The researchers only included 7 health care providers, meaning their responses cannot be generalized to all health care providers. Additionally, the researchers note that the community members were not matched to their own providers but were instead meant to represent a typical patient. Finally, most of the community members who participated were well-educated women, which means that their responses may not represent other populations.

The researchers noted that most patients’ goal is to adapt and cope with uncertainty in health care and that provider’s underestimate their patient’s willingness to learn about the uncertainty.

The Vitamin D Council works hard to present this vitamin D debate and uncertainty for similar reasons. We believe that if we present the debate and both sides to the argument as best we can on a consistent basis, the public will feel more comfortable with vitamin D and develop a better understanding of how they want to incorporate vitamin D in their health.

Future public health strategies and research should be targeted at providing adequate vitamin D information and helping to establish effective vitamin D practices in patient-provider communication.


Bennett, K. et al. Vitamin D: An Examination of Physician and Patient Management of Health and Uncertainty. Qualitative Health Research, 2014.

4 Responses to How do primary care providers and the public deal with vitamin D uncertainty?

  1. Rita and Misty

    “Future public health strategies and research should be targeted at providing adequate vitamin D information and helping to establish effective vitamin D practices in patient-provider communication.”

    Please give me an example of future public health research. I’m asking sincerely.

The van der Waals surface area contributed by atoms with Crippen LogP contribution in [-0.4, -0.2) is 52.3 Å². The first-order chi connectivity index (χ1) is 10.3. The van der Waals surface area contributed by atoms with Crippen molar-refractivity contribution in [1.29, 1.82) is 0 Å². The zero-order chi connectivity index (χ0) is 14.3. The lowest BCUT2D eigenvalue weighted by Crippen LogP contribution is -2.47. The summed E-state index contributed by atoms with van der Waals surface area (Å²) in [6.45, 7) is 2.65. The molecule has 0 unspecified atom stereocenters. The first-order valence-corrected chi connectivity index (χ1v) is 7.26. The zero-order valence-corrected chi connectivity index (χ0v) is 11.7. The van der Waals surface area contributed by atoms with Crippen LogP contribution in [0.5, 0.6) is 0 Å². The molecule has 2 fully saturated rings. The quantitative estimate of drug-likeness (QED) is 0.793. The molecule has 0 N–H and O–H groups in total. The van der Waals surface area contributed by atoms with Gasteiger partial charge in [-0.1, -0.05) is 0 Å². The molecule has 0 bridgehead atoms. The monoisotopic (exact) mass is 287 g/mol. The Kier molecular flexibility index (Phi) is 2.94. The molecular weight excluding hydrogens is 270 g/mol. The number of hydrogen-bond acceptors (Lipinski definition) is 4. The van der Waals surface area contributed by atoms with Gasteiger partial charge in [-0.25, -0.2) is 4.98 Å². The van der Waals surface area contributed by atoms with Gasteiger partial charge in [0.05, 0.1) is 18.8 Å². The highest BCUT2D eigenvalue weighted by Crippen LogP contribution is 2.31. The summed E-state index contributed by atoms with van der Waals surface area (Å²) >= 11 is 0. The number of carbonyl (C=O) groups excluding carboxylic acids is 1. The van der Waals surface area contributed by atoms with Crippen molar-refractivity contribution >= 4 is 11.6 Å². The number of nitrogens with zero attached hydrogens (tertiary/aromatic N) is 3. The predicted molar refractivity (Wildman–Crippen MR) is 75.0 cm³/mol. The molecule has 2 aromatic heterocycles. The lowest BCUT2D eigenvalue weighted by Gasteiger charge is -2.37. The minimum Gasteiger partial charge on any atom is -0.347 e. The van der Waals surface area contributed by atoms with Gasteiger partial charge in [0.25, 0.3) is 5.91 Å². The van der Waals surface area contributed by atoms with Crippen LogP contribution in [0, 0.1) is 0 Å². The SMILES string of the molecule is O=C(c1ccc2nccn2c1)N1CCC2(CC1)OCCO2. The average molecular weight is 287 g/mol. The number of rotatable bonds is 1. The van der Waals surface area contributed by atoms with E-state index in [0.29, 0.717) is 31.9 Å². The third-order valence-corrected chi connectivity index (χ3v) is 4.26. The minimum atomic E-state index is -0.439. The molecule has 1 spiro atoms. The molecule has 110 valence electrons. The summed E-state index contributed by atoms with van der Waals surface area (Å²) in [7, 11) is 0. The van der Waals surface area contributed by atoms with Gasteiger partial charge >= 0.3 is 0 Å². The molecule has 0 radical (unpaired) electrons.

By the way: everyone here knows that raising my vitamin D levels to optimal vastly improved my health.

    But, not everyone here would agree with my definition of optimal.

    Additionally, I know that I am sample of 1.

  2. Brant Cebulla

    Rita, good question. An example study in this context is if researchers developed a few different strategies for providers to use to get patients to take vitamin D. You could study each strategy in a controlled setting, and at the end of the study, see which strategy was most effective in raising vitamin D levels, vitamin D knowledge, vitamin D intake, etc. on the patient level.

    This is needed because not only do you want good evidence for whatever it is you’re recommending, but you also want good evidence for how you’re recommending. This ensures that good health care is put to practice.

  3. Rita and Misty

    Brant, what about a study looking at let’s say the flu, comparing cases of flu to 4 groups:

    1. Vaccinated only
    2. Vaccinated and supplementing with D
    3. Not vaccinated, not supplementing with D
    4. Not vaccinated But supplementing with D

    Of course, then we have the question of how much daily D…

  4. Rita and Misty

    To add to my above comment (because I am wordy 😉 )

    I fear compliance issues with supplements, and I wonder if a bolus dose would be warranted..and I wonder if it were possible to ensure that such a bolus dose would get all participants to a certain 25(OH)D level for the entire flu season.